What’s so great about… oats?

Oats have been used to treat skin disorders as far back as 2000 B.C. and the earliest evidence of oat grains were found in Egypt. In Roman medical literature, texts by Pliny and others mention the use of oatmeal flour as treatment for a variety of pruritive (itchy) skin care conditions but it wasn’t until 1945 that over-the-counter colloidal oatmeal was made available.

Scientific studies into the skin benefits of topically applied colloidal oatmeal in the 1950s reported a significant cosmetic improvement as assessed by the subjects, who said that their skin became ‘softer’ and ‘silkier.’ Widening popularity meant that many new products containing colloidal oatmeal were launched, and by the 1970s several bath preparations containing oat were commercially distributed.

In 2003 colloidal oatmeal was recognised as a skin protectant by FDA under the title “Skin protectant drug products for over-the-counter human use." The monograph defines a skin protectant as a "drug product that temporarily protects injured or exposed skin or mucous membrane surfaces from harmful or annoying stimuli, and may help provide relief to such surfaces."

Colloidal oatmeal, (Avena sativa L.) is the extremely fine powder obtained from grinding and processing whole oat grains. As a result of the small particle size and the dispersion in water, the fine particles deposit onto skin and form an occlusive barrier, important for protection from external irritants and for sustained therapeutic efficacy. When added to bathwater or skin care products, colloidal oatmeal is known to smooth and comfort itchy, scratchy, and dry skin. Colloidal oatmeal has also been shown to help restore the normal pH of the skin.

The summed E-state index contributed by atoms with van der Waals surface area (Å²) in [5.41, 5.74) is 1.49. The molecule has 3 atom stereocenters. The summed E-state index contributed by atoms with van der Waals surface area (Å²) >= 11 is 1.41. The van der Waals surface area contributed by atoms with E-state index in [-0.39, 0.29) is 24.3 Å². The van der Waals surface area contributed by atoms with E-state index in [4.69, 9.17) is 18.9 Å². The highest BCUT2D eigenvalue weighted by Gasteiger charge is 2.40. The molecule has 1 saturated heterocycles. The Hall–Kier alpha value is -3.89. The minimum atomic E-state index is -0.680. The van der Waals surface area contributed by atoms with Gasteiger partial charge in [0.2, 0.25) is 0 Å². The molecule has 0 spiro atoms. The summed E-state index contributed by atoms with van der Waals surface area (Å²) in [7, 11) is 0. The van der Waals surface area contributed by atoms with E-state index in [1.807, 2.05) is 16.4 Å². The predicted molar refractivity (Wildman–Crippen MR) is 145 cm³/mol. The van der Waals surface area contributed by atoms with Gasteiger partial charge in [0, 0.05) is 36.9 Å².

Oat differs from other cereals in its chemical and structural make-up, including its high level of total proteins, beta-glucans (moisturisers and immuno stimulants), lipids, unsaturated fatty acids, antioxidants, vitamins (namely vitamin E), minerals and avenanthramides (anti-irritants). Oats also contain flavonoids with strong absorption of UVA in the 320 to 370 nm range, and avenacins, which have a soap-like action. Oat protein is a proven film former, and its enhanced capacity for water uptake and the ability to absorb larger quantities of oil, gives a silky soft texture and makes it an effective base for creams.

The skin care benefits of oats have been substantiated in several investigations. An investigation conducted in vivo studied the anti-inflammatory effect of oatmeal, using the Sodium Laurel Sulfate irritation model, and demonstrated a preventive effect of colloidal oatmeal on SLS-irritated skin.

In a separate study with 139 patients suffering from various pruritic skin conditions, colloidal oatmeal was used as a bath and regular cleanser for 3 months. Complete or marked itch relief was experienced by over 71% of the group. Another investigation involving 152 pediatric patients, mostly presenting with atopic dermatitis, contact dermatitis, fungous infections, or seborrheic dermatitis concluded that baths with colloidal oatmeal in an oil form were excellent adjuncts to therapy, with soothing and cleansing properties and lack of irritation.

Because of its long history of safe use and its many skin care benefits, colloidal oatmeal is widely used as a complimentary therapy in many skin conditions such as:

• Eczema
• Psoriasis
• Acne
• Insect bites
• Sunburn
• Chicken pox
• Other minor skin conditions

Colloidal oatmeal is different to regular oatmeal or breakfast oats, and should not be eaten.

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